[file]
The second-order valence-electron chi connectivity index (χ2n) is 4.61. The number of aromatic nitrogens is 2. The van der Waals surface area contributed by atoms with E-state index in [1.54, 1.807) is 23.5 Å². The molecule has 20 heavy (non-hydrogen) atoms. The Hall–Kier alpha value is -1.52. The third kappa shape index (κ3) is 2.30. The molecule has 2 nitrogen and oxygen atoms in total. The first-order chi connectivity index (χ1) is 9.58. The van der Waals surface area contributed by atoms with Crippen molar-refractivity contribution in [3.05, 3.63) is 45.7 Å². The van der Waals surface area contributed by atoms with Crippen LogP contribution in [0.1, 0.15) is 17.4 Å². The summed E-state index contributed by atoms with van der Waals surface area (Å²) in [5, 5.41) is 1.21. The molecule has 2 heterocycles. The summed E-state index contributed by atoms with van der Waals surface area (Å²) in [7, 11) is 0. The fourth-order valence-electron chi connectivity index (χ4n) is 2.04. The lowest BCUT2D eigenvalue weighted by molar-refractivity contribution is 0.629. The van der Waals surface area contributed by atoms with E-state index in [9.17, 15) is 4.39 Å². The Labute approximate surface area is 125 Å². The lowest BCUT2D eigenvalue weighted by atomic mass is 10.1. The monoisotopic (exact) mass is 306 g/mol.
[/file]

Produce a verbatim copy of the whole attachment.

The second-order valence-electron chi connectivity index (χ2n) is 4.61. The number of aromatic nitrogens is 2. The van der Waals surface area contributed by atoms with E-state index in [1.54, 1.807) is 23.5 Å². The molecule has 20 heavy (non-hydrogen) atoms. The Hall–Kier alpha value is -1.52. The third kappa shape index (κ3) is 2.30. The molecule has 2 nitrogen and oxygen atoms in total. The first-order chi connectivity index (χ1) is 9.58. The van der Waals surface area contributed by atoms with Crippen molar-refractivity contribution in [3.05, 3.63) is 45.7 Å². The van der Waals surface area contributed by atoms with Crippen LogP contribution in [0.1, 0.15) is 17.4 Å². The summed E-state index contributed by atoms with van der Waals surface area (Å²) in [5, 5.41) is 1.21. The molecule has 2 heterocycles. The summed E-state index contributed by atoms with van der Waals surface area (Å²) in [7, 11) is 0. The fourth-order valence-electron chi connectivity index (χ4n) is 2.04. The lowest BCUT2D eigenvalue weighted by molar-refractivity contribution is 0.629. The van der Waals surface area contributed by atoms with E-state index in [9.17, 15) is 4.39 Å². The Labute approximate surface area is 125 Å². The lowest BCUT2D eigenvalue weighted by atomic mass is 10.1. The monoisotopic (exact) mass is 306 g/mol.